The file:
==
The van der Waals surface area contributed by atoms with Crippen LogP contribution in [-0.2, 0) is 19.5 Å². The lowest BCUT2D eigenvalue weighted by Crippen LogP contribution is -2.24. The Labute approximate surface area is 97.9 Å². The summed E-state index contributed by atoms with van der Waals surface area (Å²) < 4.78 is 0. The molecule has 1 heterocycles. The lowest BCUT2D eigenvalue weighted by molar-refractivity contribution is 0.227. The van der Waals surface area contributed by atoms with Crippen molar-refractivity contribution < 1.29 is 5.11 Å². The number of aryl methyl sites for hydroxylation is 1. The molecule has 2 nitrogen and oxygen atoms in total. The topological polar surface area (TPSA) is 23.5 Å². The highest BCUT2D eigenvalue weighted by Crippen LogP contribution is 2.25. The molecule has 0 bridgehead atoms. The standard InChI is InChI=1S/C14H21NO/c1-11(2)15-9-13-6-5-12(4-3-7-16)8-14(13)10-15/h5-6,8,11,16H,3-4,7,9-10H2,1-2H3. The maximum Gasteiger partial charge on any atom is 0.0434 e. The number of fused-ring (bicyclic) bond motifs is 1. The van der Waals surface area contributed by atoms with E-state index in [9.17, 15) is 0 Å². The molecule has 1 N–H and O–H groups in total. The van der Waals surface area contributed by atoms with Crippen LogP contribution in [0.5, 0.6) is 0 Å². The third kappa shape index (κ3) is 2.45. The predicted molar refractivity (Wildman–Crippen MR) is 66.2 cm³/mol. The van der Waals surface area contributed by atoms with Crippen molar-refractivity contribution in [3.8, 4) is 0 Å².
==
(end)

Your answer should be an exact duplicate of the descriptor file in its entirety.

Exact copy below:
The van der Waals surface area contributed by atoms with Crippen LogP contribution in [-0.2, 0) is 19.5 Å². The lowest BCUT2D eigenvalue weighted by Crippen LogP contribution is -2.24. The Labute approximate surface area is 97.9 Å². The summed E-state index contributed by atoms with van der Waals surface area (Å²) < 4.78 is 0. The molecule has 1 heterocycles. The lowest BCUT2D eigenvalue weighted by molar-refractivity contribution is 0.227. The van der Waals surface area contributed by atoms with Crippen molar-refractivity contribution < 1.29 is 5.11 Å². The number of aryl methyl sites for hydroxylation is 1. The molecule has 2 nitrogen and oxygen atoms in total. The topological polar surface area (TPSA) is 23.5 Å². The highest BCUT2D eigenvalue weighted by Crippen LogP contribution is 2.25. The molecule has 0 bridgehead atoms. The standard InChI is InChI=1S/C14H21NO/c1-11(2)15-9-13-6-5-12(4-3-7-16)8-14(13)10-15/h5-6,8,11,16H,3-4,7,9-10H2,1-2H3. The maximum Gasteiger partial charge on any atom is 0.0434 e. The number of fused-ring (bicyclic) bond motifs is 1. The van der Waals surface area contributed by atoms with E-state index in [9.17, 15) is 0 Å². The molecule has 1 N–H and O–H groups in total. The van der Waals surface area contributed by atoms with Crippen LogP contribution in [0.5, 0.6) is 0 Å². The third kappa shape index (κ3) is 2.45. The predicted molar refractivity (Wildman–Crippen MR) is 66.2 cm³/mol. The van der Waals surface area contributed by atoms with Crippen molar-refractivity contribution in [3.8, 4) is 0 Å².